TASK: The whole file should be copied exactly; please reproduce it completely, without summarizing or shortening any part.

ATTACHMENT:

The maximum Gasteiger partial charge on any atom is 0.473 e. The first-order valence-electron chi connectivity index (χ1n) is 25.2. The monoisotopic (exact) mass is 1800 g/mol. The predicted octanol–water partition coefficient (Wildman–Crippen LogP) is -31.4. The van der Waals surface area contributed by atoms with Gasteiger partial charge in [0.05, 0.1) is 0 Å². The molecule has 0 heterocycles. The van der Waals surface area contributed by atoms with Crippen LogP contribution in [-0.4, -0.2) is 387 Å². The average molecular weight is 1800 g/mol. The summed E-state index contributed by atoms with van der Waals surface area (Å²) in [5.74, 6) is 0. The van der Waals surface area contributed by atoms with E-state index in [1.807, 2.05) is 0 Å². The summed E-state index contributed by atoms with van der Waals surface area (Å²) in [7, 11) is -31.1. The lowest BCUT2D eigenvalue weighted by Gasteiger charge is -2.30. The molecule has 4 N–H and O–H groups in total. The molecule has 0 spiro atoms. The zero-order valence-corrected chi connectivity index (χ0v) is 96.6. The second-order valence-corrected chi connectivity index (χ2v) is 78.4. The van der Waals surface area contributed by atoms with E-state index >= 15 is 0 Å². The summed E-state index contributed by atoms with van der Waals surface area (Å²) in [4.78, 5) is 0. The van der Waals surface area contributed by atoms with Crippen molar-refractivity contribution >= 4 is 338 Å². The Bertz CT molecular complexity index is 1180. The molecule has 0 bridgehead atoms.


The maximum Gasteiger partial charge on any atom is 0.473 e. The first-order valence-electron chi connectivity index (χ1n) is 25.2. The monoisotopic (exact) mass is 1800 g/mol. The predicted octanol–water partition coefficient (Wildman–Crippen LogP) is -31.4. The van der Waals surface area contributed by atoms with Gasteiger partial charge in [0.05, 0.1) is 0 Å². The molecule has 0 heterocycles. The van der Waals surface area contributed by atoms with Crippen LogP contribution in [-0.4, -0.2) is 387 Å². The average molecular weight is 1800 g/mol. The summed E-state index contributed by atoms with van der Waals surface area (Å²) in [5.74, 6) is 0. The van der Waals surface area contributed by atoms with E-state index in [1.807, 2.05) is 0 Å². The summed E-state index contributed by atoms with van der Waals surface area (Å²) in [7, 11) is -31.1. The lowest BCUT2D eigenvalue weighted by Gasteiger charge is -2.30. The molecule has 4 N–H and O–H groups in total. The molecule has 0 spiro atoms. The zero-order valence-corrected chi connectivity index (χ0v) is 96.6. The second-order valence-corrected chi connectivity index (χ2v) is 78.4. The van der Waals surface area contributed by atoms with E-state index >= 15 is 0 Å². The summed E-state index contributed by atoms with van der Waals surface area (Å²) in [4.78, 5) is 0. The van der Waals surface area contributed by atoms with Crippen molar-refractivity contribution >= 4 is 338 Å². The Bertz CT molecular complexity index is 1180. The molecule has 0 bridgehead atoms.